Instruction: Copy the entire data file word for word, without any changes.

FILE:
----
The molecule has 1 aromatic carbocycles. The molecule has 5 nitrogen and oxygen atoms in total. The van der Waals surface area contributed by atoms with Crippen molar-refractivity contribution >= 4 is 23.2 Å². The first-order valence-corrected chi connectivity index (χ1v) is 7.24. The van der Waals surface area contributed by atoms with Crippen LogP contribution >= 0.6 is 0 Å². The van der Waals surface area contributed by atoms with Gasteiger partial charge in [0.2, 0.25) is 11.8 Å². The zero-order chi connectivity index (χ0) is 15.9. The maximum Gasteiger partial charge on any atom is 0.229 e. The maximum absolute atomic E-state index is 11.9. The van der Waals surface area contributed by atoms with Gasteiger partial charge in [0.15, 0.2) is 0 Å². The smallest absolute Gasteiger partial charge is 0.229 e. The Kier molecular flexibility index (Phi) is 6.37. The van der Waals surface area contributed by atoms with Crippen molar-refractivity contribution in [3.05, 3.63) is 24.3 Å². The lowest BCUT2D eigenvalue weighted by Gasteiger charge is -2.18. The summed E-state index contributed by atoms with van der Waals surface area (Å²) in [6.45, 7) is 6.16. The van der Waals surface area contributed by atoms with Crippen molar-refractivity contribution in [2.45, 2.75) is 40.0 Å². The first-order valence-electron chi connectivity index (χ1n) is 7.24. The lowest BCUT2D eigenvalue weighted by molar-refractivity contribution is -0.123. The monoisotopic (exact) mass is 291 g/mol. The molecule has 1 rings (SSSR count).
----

The molecule has 1 aromatic carbocycles. The molecule has 5 nitrogen and oxygen atoms in total. The van der Waals surface area contributed by atoms with Crippen molar-refractivity contribution >= 4 is 23.2 Å². The first-order valence-corrected chi connectivity index (χ1v) is 7.24. The van der Waals surface area contributed by atoms with Crippen LogP contribution >= 0.6 is 0 Å². The van der Waals surface area contributed by atoms with Gasteiger partial charge in [0.2, 0.25) is 11.8 Å². The zero-order chi connectivity index (χ0) is 15.9. The maximum Gasteiger partial charge on any atom is 0.229 e. The maximum absolute atomic E-state index is 11.9. The van der Waals surface area contributed by atoms with Gasteiger partial charge in [0.15, 0.2) is 0 Å². The smallest absolute Gasteiger partial charge is 0.229 e. The Kier molecular flexibility index (Phi) is 6.37. The van der Waals surface area contributed by atoms with Crippen molar-refractivity contribution in [3.05, 3.63) is 24.3 Å². The lowest BCUT2D eigenvalue weighted by Gasteiger charge is -2.18. The summed E-state index contributed by atoms with van der Waals surface area (Å²) in [6.45, 7) is 6.16. The van der Waals surface area contributed by atoms with Crippen molar-refractivity contribution in [2.45, 2.75) is 40.0 Å². The first-order valence-electron chi connectivity index (χ1n) is 7.24. The lowest BCUT2D eigenvalue weighted by molar-refractivity contribution is -0.123. The monoisotopic (exact) mass is 291 g/mol. The molecule has 1 rings (SSSR count).